The business model for ‘ebook Rental’ could be something similar to what we have with DVD rentals, where you can get pay-per-view movies streamed over the internet for anything from 25% – 50% of the purchase price. If I take a monthly subscription package then I could get them even cheaper.

So publishers, are you going to let me rent my ebooks – will you let me read Stieg Larsson for $2.00?

…no, I didn’t think so.

Why Amazon Needs to Support the EPUB eBook Format

In a recent ZDNET article, Jason Perlow described his hesitations for buying one of the new Amazon Kindle’s, which was due to its lack of EPUB support. Many responses to the article noted that the “average user” doesn’t care about the format of an eBook, only for the buying experience. I’m not going to argue on that point because in essence, they are right; the average user doesn’t care. Yet there are two real reasons why having one eBook standard is important, and these reasons will certainly impact the end user.

Publishing Infrastructure and Costs

Although most publishers will use a XML Master Format for storing the original book content, they still have to spend a lot of time, effort and costs in producing and maintaining all the different output formats they need to get their books in to the buyer’s hands. There are also no guarantees that all these different output formats will support the same kinds of features, which will mean even more resources (costs) will be needed to support these alternate formats.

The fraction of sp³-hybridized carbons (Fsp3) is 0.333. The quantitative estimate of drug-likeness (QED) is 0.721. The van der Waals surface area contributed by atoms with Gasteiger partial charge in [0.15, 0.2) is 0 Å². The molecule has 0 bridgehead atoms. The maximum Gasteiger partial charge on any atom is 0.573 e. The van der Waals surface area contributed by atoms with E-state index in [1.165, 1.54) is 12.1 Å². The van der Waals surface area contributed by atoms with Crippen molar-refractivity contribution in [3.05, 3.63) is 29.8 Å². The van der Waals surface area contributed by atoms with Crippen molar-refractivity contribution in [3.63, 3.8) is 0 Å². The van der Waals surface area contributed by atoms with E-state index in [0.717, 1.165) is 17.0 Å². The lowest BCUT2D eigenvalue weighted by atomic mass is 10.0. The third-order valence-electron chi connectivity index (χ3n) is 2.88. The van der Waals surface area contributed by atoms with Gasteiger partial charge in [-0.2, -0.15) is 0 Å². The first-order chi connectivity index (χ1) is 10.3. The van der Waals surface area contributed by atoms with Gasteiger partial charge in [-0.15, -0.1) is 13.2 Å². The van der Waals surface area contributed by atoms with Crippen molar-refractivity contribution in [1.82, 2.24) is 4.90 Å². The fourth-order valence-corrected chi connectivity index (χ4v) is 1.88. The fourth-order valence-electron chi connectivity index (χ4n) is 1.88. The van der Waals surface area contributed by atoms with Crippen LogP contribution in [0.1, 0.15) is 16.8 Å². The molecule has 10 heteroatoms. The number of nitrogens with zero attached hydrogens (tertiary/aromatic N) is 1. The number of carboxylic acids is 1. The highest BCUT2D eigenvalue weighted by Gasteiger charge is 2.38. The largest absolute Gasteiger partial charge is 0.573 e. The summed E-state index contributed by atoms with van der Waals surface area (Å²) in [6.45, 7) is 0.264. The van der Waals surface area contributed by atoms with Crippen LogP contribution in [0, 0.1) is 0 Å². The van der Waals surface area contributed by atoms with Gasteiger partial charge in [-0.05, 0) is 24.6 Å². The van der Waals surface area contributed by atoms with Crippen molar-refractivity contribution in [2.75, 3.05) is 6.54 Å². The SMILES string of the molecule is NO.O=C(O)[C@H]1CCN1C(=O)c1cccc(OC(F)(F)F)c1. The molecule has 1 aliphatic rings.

Now, if the publishers only had work one eBook standard then they could spend more resources on improving their own tools to produce better output, which will ultimately give the user an even more enjoyable reading experience. Publisher will also have more resources available to give input back to the IDPF on improving the EPUB standard; bringing more and better features to the eBook world. Certainly a win-win situation for consumers and publishers. Without universal support for EPUB though, everyone will be forced to maintain multiple tool sets, which do nothing but increase costs. Continue reading “Why Amazon Needs to Support the EPUB eBook Format”

Can eBooks Provide a Competitive Edge to Private Schools?

The private education sector in the UK is being forced to become more competitive in  the current economic climate. We are not talking about the Etons and Harrows who will always have waiting lists but the lesser know schools which take in pupils with average ability and learning difficulties with the aim to have them leave with the best exam results possible.  This is the sector that needs to attract more pupils.